An IRS watchdog said Thursday that it "did not identify misconduct" in the rare, invasive audits of former FBI Director James Comey and his top deputy, both of whom former President Donald Trump saw as political enemies when he was in office.
The Treasury Inspector General for Tax Administration said in a review of the audit process that the IRS organization in charge of the hyperselective program chose tax returns for audit correctly and did not use malicious code that would have cherry-picked a specific taxpayer.
The review was done for tax years 2017 and 2019 — periods in which both Comey and his one-time deputy, Andrew McCabe, were chosen for detailed audits that took a deep dive into everything from Comey's office supplies to brokerage and bank statements. The IG's investigation was launched after the New York Times reported on the audits in July.
Comey and McCabe drew a steady stream of angry outbursts from the former president for the FBI's investigations into Russian interference in the 2016 election and potential obstruction of justice by Trump of those probes. The Times later reported that Trump repeatedly asked his chief of staff to retaliate by getting the IRS to scrutinize the two FBI officials.
Democrats have jumped on both news reports, demanding the IRS probe the matter.
"The credibility and integrity of the IRS are foundational to the success of our tax administration and this report alleviates some concerns," said House Ways and Means Chair Richard Neal (D-Mass.), who last month asked the IG to expand its investigation of Trump's possible use of the IRS to target his political foes.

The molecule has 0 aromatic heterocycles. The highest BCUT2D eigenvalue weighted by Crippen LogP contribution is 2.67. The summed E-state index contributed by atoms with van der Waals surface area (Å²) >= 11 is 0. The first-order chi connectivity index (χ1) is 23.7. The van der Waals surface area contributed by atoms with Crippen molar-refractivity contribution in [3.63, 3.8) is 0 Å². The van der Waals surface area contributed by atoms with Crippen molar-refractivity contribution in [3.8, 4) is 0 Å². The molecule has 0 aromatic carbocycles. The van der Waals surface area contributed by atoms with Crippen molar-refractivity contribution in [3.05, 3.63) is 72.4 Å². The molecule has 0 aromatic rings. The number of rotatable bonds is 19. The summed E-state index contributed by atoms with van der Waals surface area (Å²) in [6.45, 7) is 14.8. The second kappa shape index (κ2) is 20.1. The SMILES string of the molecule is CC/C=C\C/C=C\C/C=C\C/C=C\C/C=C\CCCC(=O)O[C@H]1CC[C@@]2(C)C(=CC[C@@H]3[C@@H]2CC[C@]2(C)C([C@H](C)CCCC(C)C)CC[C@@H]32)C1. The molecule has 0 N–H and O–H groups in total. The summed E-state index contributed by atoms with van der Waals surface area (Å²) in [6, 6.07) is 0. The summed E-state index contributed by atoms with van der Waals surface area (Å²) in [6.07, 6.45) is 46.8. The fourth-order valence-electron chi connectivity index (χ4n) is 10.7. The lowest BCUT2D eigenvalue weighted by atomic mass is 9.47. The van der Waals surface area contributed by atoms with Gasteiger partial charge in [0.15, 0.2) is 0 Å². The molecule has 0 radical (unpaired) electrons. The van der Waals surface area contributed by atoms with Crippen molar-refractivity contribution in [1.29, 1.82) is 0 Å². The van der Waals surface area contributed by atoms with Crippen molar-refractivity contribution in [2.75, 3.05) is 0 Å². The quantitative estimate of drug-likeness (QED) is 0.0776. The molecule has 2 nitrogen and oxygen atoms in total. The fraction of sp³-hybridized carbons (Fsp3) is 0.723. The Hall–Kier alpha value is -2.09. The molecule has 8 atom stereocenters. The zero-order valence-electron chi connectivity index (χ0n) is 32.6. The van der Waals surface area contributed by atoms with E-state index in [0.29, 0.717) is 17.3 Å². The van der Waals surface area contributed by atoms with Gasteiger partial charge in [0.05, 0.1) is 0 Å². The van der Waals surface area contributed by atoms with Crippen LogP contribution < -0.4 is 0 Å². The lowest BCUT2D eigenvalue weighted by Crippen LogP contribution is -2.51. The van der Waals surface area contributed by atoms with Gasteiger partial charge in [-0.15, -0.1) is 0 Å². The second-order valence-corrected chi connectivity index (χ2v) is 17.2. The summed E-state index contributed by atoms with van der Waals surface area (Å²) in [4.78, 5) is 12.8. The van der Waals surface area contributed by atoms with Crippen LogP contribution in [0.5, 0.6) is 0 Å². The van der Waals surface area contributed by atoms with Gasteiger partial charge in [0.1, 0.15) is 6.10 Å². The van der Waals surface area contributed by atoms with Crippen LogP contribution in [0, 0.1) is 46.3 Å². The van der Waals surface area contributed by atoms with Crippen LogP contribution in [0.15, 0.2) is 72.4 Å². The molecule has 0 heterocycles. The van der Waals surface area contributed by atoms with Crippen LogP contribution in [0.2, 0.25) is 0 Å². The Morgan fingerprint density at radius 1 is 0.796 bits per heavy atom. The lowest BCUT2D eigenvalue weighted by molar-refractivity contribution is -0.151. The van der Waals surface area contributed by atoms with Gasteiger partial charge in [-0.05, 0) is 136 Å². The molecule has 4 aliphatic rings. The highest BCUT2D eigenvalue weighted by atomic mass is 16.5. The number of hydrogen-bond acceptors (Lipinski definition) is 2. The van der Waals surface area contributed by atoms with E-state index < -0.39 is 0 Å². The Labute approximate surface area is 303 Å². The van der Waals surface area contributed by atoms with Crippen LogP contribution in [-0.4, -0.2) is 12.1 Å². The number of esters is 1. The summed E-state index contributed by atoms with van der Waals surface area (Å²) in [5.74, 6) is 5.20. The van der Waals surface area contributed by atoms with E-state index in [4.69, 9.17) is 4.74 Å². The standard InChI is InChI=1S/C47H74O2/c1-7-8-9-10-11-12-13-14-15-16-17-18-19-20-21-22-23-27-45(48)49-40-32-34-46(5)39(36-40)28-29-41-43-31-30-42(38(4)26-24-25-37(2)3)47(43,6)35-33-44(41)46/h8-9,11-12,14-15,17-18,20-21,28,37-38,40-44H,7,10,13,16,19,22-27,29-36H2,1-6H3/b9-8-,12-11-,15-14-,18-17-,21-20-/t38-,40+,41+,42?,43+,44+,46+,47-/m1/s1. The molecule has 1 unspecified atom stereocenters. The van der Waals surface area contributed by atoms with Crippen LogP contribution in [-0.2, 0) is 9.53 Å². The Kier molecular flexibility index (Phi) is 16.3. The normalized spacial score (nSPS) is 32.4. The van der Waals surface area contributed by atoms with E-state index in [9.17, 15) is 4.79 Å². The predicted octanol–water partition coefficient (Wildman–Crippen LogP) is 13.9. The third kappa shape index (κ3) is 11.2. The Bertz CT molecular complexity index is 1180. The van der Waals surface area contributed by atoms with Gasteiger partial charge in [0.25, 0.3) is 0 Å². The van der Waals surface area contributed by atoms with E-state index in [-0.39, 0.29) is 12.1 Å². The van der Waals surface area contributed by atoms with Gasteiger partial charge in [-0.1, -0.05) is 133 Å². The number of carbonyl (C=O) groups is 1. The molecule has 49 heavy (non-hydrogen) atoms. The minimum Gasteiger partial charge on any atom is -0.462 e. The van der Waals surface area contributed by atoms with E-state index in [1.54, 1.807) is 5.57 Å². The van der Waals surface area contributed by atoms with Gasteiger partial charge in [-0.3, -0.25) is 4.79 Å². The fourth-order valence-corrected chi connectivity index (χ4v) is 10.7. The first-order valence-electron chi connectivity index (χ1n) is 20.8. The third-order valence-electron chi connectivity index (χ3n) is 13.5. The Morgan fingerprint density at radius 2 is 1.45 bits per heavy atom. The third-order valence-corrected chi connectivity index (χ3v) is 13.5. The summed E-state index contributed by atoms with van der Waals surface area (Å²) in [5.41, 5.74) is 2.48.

Neal said he hopes to get more information from the watchdog soon.
According to the IG's report, the IRS hired an outside contractor soon after the publication of the original story to replicate the process for the 2017 and 2019 programs. The watchdog said the returns produced by that review matched the returns that were originally pinpointed by the program.
Former IRS chief Chuck Rettig told the IG that he was not involved in any of the program's selections, and key officials interviewed by the watchdog denied that any manager asked them to intercede in the audits to target a specific taxpayer.